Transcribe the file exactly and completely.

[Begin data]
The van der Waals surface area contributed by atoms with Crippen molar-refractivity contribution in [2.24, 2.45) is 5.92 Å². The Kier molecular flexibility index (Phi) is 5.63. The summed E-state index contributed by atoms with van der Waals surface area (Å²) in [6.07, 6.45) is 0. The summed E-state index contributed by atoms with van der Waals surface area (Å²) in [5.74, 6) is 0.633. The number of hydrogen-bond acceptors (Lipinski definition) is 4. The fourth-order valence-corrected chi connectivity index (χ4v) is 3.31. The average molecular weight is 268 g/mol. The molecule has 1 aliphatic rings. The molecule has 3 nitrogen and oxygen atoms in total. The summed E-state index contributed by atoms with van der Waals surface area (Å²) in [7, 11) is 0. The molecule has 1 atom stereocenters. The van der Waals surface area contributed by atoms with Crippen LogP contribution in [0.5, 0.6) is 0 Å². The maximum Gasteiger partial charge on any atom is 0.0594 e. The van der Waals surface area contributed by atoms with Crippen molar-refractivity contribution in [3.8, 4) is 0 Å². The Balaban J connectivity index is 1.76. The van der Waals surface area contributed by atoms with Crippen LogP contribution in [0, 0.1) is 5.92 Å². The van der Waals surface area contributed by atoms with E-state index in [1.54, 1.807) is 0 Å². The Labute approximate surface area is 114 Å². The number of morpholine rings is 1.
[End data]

The van der Waals surface area contributed by atoms with Crippen molar-refractivity contribution in [2.24, 2.45) is 5.92 Å². The Kier molecular flexibility index (Phi) is 5.63. The summed E-state index contributed by atoms with van der Waals surface area (Å²) in [6.07, 6.45) is 0. The summed E-state index contributed by atoms with van der Waals surface area (Å²) in [5.74, 6) is 0.633. The number of hydrogen-bond acceptors (Lipinski definition) is 4. The fourth-order valence-corrected chi connectivity index (χ4v) is 3.31. The average molecular weight is 268 g/mol. The molecule has 1 aliphatic rings. The molecule has 3 nitrogen and oxygen atoms in total. The summed E-state index contributed by atoms with van der Waals surface area (Å²) in [7, 11) is 0. The molecule has 1 atom stereocenters. The van der Waals surface area contributed by atoms with Crippen LogP contribution in [0.5, 0.6) is 0 Å². The maximum Gasteiger partial charge on any atom is 0.0594 e. The van der Waals surface area contributed by atoms with Crippen molar-refractivity contribution in [3.8, 4) is 0 Å². The Balaban J connectivity index is 1.76. The van der Waals surface area contributed by atoms with Crippen LogP contribution in [0, 0.1) is 5.92 Å². The van der Waals surface area contributed by atoms with E-state index in [1.54, 1.807) is 0 Å². The Labute approximate surface area is 114 Å². The number of morpholine rings is 1.